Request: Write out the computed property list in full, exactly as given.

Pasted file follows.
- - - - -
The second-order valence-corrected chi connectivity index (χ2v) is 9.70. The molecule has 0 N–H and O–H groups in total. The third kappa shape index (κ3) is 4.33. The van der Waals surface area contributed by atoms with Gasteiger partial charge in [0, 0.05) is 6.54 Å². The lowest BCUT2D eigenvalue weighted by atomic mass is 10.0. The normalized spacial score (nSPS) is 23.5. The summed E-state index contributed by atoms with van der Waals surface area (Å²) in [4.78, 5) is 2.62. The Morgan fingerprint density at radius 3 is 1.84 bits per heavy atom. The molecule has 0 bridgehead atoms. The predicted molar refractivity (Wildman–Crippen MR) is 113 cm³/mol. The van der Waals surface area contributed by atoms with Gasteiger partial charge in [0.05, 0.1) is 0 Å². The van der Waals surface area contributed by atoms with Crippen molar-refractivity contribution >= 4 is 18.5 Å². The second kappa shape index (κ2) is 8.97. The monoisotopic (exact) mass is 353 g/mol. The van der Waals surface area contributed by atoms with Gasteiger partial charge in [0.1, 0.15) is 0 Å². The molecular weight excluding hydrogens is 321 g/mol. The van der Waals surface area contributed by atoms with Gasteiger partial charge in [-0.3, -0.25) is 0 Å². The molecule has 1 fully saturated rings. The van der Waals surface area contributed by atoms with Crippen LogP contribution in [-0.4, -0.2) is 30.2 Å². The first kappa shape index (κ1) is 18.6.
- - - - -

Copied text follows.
The second-order valence-corrected chi connectivity index (χ2v) is 9.70. The molecule has 0 N–H and O–H groups in total. The third kappa shape index (κ3) is 4.33. The van der Waals surface area contributed by atoms with Gasteiger partial charge in [0, 0.05) is 6.54 Å². The lowest BCUT2D eigenvalue weighted by atomic mass is 10.0. The normalized spacial score (nSPS) is 23.5. The summed E-state index contributed by atoms with van der Waals surface area (Å²) in [4.78, 5) is 2.62. The Morgan fingerprint density at radius 3 is 1.84 bits per heavy atom. The molecule has 0 bridgehead atoms. The predicted molar refractivity (Wildman–Crippen MR) is 113 cm³/mol. The van der Waals surface area contributed by atoms with Gasteiger partial charge in [0.05, 0.1) is 0 Å². The van der Waals surface area contributed by atoms with Crippen molar-refractivity contribution >= 4 is 18.5 Å². The second kappa shape index (κ2) is 8.97. The monoisotopic (exact) mass is 353 g/mol. The van der Waals surface area contributed by atoms with Gasteiger partial charge in [0.1, 0.15) is 0 Å². The molecular weight excluding hydrogens is 321 g/mol. The van der Waals surface area contributed by atoms with Gasteiger partial charge in [-0.3, -0.25) is 0 Å². The molecule has 1 fully saturated rings. The van der Waals surface area contributed by atoms with Crippen LogP contribution in [-0.4, -0.2) is 30.2 Å². The first kappa shape index (κ1) is 18.6.